"Why wait," says Massachusetts Congresswoman Niki Tsongas. After Warren campaigned on her knowledge, credibility, and passion on the critical topic of inequities in the financial industry, "we'd be disappointed if she didn't do that."

"She's doing exactly what we expected her to do," says Adam Green, co-founder of the Progressive Change Campaign Committee (PCCC), whose nearly one million members were a huge fundraising source for Warren's campaign. "She is breathing new oxygen into the room around banking accountability."

Method behind it

Warren clearly relishes being a US Senator, and is getting early rave reviews. "She brings a new perspective to the Senate," says Thomas Quinn, partner at Venerable LLP, and a lobbyist on financial issues. "We have so many lifetime politicians. She brings a real detailed knowledge of the issues, especially with banking."

But it is probably not her dream job. That was the one she had briefly, running the Consumer Financial Protection Bureau (CFPB) she helped create in 2010. A senator is just one of a hundred, in a slow-moving body where being right means very little.

She talks a lot about finding the "tools in the toolbox" available to her as senator: "In the first couple of months, it feels like I can see where it's possible to make a difference."

For an example of how this works, look at what happened earlier this month, after Warren broke out the "too big for trial" line.

PCCC quickly sent video from that hearing to its members; the clip shot around social media. An accompanying petition, calling for stronger prosecution of financial industry scofflaws, has gathered more than 50,000 signatures. That, and the accompanying media attention, brought a lot of pressure to bear on the regulatory agencies and prosecutors. Warren notes with pleasure an early-March American Banker magazine headline, warning that boards at financial institutions "must brace for tougher enforcement environment."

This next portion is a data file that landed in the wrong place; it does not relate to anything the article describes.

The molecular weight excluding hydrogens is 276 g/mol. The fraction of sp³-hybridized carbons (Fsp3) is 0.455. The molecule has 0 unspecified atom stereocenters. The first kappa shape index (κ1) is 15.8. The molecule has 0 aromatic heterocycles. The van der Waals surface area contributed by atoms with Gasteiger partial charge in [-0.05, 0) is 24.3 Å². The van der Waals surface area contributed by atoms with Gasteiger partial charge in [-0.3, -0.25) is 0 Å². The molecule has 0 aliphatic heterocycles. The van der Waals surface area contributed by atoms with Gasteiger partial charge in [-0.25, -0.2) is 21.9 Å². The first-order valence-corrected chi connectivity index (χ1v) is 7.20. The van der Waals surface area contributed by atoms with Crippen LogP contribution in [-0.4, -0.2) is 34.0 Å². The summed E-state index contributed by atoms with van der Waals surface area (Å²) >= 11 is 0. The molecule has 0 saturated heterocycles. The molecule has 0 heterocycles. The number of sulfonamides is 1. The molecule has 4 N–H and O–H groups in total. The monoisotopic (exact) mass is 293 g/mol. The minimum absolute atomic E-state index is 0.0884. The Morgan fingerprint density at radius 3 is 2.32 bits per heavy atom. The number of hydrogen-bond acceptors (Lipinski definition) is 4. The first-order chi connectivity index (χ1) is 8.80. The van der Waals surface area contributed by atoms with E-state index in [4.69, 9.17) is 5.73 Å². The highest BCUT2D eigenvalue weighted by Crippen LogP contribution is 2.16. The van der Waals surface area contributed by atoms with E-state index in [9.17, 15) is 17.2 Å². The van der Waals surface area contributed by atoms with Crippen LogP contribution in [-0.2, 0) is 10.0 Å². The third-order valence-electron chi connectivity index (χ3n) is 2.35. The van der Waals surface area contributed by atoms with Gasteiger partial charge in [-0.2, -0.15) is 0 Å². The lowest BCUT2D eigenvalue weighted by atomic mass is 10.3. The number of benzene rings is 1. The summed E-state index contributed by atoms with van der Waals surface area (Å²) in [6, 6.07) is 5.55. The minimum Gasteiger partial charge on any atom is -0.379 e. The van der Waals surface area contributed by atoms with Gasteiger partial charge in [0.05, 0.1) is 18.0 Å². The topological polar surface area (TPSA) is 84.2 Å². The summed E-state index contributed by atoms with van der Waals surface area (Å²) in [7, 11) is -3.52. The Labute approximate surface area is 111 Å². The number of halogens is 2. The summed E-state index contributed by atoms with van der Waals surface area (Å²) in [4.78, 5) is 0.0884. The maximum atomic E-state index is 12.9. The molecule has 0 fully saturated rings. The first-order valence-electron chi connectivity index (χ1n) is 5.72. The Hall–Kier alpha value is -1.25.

But in addition, that PCCC petition contained a check-off box, to be marked by those who have personally been helped by the CFPB. That question was included, according to Green, because Warren suggested in an earlier meeting that they begin preparing for the upcoming battle over Richard Cordray's re-nomination as the bureau's director. Republicans are explicitly trying to block Cordray because he is effective at running the bureau; they want to see it de-fanged, or at least run by someone uninterested in actually protecting consumers from abuses of financial corporations.

"We thought we'd find 10 people" through the check-off box, Green tells me. Instead, they have collected more than 1000 personal stories, which they are now prepared to use in the campaign to persuade senators to back Cordray.

Green calls this collaboration with Warren an "inside/outside" strategy of pressure and persuasion. Warren calls it "putting wind in our own sails."

"In this case, putting wind in sails for accountability by the big financial institutions," she says. "And that's a good thing. That's a very good thing. I believe it's what the American people want, and frankly it's what will make the banking system safer."

Not going rogue

That powerful following is not limited to PCCC-type lefties – plenty of other groups, including EMILY's List, have similar citizen armies devoted to Warren.

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